Consumer group Choice, with the support of the Australian Dental Association, has launched a national campaign encouraging consumers to demand health ministers across the country to include added sugar labelling on food packs.
Health ministers are due to meet in late November to discuss possible labelling reforms after delaying a decision for six years.
“Ministers across Australia have dragged their feet on reform to deal with sugar in Australian diets for too long,” Choice spokesperson Katinka Day said. “We need them to force the food industry to give Australians basic information about how much added sugar is in their food.”
The campaign will see consumers given the phone numbers for health ministers across the country, along with a series of talking points, to make sure the person at the end of the line knows they support added sugar labelling.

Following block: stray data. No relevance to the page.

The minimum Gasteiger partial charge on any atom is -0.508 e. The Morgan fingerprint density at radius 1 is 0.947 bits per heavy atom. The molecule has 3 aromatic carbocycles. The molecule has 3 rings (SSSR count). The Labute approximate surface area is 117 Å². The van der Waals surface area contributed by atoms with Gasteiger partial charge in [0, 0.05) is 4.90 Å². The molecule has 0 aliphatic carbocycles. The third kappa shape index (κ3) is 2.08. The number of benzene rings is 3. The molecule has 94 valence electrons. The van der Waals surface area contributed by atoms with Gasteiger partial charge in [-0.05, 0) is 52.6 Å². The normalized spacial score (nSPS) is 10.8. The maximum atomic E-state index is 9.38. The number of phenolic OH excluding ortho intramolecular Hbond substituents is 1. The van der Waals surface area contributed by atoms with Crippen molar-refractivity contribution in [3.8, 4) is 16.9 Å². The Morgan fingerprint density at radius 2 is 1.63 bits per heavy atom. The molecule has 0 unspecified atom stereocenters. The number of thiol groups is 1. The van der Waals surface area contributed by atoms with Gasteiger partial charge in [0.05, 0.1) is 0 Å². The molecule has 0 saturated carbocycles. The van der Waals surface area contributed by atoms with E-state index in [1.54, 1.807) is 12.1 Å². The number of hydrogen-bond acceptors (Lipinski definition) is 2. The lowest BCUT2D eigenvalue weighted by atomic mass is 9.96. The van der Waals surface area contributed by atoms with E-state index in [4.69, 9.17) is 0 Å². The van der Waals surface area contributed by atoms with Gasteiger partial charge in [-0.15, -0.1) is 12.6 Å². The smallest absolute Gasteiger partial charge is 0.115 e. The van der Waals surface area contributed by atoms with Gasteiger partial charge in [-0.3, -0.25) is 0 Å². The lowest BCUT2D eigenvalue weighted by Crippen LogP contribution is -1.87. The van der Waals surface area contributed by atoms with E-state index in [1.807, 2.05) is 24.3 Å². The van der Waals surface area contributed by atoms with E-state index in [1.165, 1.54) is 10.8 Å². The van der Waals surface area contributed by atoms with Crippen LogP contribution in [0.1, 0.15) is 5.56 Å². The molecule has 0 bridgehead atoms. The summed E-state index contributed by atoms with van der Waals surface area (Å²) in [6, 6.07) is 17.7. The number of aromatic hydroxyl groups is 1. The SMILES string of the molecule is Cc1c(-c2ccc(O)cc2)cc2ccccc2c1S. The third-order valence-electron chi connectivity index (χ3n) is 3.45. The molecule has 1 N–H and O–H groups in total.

“Added sugar labelling has been on the table since 2011 and it’s time for Australia to catch up to countries such as the US and Canada, and be honest and transparent with its food labelling,” Ms Day said.
“Reducing your added sugar intake is near impossible if food companies are not required to provide this information on pack.
“We have also found food companies use over 43 different words for added sugar on pack.”
Frequent consumption of added sugars is associated with tooth decay, cavities and irreparable damage. According to The National Child Oral Health Study 2012–14, one third of Australian six-year-olds experience tooth decay in their baby teeth, and 40 per cent of children between the ages of 12 and 14 experience decay in their adult teeth.